Lindsy James: A Story of Sporting Excellence and Impact

A deep dive into Lindsy James’ journey of medals, missions and motherhood. 

Today, we delve into the inspiring journey of a remarkable individual who embodies the spirit of triumph on multiple fronts: as a renowned athlete, a devoted mother, and a passionate charity director. The story we are about to share is one of unwavering determination, resilience, and a deep commitment to making a difference in the world. 

Lindsy James was born in 1978 in Doncaster. Lindsy‘s childhood was a picture of pure happiness, growing up in a close-knit and loving family. Lindsy, like most young people, grew up experiencing a variety of career paths including waitressing, paper rounds and lifeguarding. Her parents’ unconditional support and encouragement formed an environment in which she felt comfortable to pursue her passions and dreams. 

Lindsy went on to grow into a sporting inspiration and secure multiple sporting achievements including a Guinness World Record in 2016 for being the fastest women pushing a pram and baby over the half marathon distance in a time of 1 hour and 27 minutes! Lindsy represented Great British Age Group Team (vet 45) in the Duathlon becoming triple world champion in 2021, 2022 and 2023 and European silver medallist in 2022 and 2023. Currently, Lindsy is the English Champion and will be racing to become British Champion this October. 

Despite these impressive successes, Lindsy describes her most memorable accomplishment as the 24th of September 2015, the day she became a mum and life changed forever. Lindsy added, “Archie is now 8 years old, but we learn from each other every day. He brings me so much joy by finding happiness in the simple things in life and is kind to the core.” 

If medals and motherhood weren’t enough, Lindsy takes on the role of charity director, devoting her time and energy to projects that benefit the lives of countless children and young people in need. Her dedication to give back reflects the very essence of her personality: a sincere desire to uplift those around her. 

Active Fusion started from humble beginnings. In 2002, the School Sport Partnership was formed as part of a Labour funded National programme to help schools develop physical education, school sport and enhance local sporting opportunities within the community.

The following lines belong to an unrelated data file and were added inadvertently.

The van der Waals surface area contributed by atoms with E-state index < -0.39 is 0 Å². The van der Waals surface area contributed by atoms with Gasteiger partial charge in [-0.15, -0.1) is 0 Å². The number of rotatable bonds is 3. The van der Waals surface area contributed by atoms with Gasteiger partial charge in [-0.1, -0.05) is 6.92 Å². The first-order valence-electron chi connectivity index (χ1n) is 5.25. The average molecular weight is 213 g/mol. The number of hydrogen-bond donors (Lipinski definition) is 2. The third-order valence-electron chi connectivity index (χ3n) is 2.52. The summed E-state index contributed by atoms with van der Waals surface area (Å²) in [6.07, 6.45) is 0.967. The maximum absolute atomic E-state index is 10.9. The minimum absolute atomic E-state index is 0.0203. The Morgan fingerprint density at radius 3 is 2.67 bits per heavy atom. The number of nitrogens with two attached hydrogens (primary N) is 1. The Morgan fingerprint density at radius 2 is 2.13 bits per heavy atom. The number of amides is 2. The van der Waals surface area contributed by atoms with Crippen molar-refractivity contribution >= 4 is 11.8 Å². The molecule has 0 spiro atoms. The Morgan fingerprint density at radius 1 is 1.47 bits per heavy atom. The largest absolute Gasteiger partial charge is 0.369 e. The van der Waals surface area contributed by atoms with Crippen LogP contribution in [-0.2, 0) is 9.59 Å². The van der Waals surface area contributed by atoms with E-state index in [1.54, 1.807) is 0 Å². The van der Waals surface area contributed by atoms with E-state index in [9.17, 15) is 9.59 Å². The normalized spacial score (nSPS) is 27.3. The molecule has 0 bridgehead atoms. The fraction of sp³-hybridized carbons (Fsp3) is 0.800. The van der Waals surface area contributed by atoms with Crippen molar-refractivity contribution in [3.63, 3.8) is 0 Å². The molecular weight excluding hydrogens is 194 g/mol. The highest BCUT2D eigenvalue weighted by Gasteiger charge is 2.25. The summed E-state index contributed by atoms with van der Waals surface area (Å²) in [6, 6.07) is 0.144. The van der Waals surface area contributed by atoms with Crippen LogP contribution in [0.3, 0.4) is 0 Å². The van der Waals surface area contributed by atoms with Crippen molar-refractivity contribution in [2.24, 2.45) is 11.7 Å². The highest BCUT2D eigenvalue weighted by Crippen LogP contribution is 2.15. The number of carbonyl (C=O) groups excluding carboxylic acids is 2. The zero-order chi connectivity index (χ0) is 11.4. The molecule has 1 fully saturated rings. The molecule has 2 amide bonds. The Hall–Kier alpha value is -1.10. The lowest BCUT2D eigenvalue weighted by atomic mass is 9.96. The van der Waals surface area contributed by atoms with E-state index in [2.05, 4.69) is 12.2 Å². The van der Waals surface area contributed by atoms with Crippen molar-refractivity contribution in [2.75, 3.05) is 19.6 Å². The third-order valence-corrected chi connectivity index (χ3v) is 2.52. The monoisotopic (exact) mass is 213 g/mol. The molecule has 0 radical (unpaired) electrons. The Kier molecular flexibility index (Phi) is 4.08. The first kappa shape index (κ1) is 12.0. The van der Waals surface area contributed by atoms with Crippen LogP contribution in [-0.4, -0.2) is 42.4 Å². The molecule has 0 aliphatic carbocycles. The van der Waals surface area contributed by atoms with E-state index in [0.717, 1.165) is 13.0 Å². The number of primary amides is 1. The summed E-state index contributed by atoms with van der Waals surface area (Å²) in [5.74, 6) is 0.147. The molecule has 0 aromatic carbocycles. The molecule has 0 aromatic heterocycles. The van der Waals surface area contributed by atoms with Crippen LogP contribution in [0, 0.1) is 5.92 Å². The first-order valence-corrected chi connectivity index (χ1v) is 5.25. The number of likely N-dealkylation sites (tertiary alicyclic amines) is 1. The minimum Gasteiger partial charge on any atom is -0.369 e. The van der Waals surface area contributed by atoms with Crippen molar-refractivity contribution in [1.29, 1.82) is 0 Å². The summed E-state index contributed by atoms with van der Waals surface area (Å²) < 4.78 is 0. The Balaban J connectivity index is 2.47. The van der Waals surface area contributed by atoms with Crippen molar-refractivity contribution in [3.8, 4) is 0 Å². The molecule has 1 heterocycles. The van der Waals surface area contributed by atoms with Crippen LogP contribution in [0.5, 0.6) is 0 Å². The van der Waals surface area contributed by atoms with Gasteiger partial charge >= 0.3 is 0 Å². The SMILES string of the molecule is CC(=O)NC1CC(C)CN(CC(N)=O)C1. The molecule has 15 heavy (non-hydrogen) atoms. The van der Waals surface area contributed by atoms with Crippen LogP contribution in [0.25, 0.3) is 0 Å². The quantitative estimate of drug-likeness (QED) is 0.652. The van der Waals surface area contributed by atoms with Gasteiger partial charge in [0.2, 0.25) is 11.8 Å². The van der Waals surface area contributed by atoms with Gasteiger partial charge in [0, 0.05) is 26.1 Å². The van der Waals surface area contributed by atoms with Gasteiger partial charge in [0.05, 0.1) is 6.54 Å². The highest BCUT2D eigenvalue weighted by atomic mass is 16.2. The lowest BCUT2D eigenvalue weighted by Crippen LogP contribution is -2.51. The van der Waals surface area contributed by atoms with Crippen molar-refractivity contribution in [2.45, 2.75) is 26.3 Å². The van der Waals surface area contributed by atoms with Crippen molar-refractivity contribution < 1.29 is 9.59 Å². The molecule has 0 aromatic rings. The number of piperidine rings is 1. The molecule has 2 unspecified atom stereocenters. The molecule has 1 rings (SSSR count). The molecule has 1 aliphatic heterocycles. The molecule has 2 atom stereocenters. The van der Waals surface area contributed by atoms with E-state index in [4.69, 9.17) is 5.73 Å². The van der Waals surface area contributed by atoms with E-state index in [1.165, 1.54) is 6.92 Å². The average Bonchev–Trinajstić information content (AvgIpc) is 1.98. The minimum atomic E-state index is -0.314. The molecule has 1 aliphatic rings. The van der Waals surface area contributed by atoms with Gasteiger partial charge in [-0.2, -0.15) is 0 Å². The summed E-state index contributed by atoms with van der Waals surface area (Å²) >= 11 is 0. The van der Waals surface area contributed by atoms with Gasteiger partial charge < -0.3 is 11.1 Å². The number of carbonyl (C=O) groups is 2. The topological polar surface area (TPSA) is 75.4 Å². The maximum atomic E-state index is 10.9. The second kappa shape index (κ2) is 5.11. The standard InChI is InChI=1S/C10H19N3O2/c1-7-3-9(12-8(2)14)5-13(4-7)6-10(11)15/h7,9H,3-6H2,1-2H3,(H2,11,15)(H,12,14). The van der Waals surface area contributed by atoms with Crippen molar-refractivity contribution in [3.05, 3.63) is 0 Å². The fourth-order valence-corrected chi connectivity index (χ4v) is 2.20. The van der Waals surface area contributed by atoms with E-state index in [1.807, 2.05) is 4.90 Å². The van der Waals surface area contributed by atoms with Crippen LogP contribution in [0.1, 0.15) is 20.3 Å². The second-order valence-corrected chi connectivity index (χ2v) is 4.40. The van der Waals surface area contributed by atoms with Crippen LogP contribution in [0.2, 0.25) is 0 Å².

In 2017, the organisation legally transferred to become its own independent charitable incorporated organisation called Active Fusion. The move was made to ensure the charity could maximise resources to provide more opportunities for young people across South Yorkshire to be the best they can be. Starting with just 7 employees – Active Fusion as you know it was born! Active Fusion now has 19 members of staff delivering across three core areas to achieve their charitable mission ‘helping every child to develop a love for being active and creating positive habits that last a lifetime’. 

One of James’s key initiatives is to increase the physical activity of children and young people from the age of 3 to 24. The charity delivers this primarily through high quality physical education in schools and through a diverse portfolio of physical activities in communities. 

Working together with their partners, Lindsy and Active Fusion are making things fairer for children and young people living in poverty, allowing them to access sport and physical activities no matter where they are. Their recent 10 More Years campaign spotlighted on inequality in the South Yorkshire area. Their ambition is to double their impact by 2030, to target their work to those children most in need and to work with over 50,000 children and young people annually. 

Through her work with Active Fusion, Lindsy James has touched the lives of countless individuals, helping them discover the joy of physical activity and the benefits of a healthier lifestyle. Her legacy is not just the medals she won but also the lives she has transformed as a dedicated advocate for active childhoods. 

You can find out more about the impact of Active Fusion here. 


“As a parent and director of a children’s charity, it deeply saddens me that one in six children suffer mental health problems. Also, less than 50% of our young people are undertaking the recommended 60 minutes of physical activity per day. Active Fusion strives to close the 10-year life expectancy gap in Doncaster that is derived from poverty, inequality and poor health and well-being. The problem is very real. We need to act now.”

– Lindsy James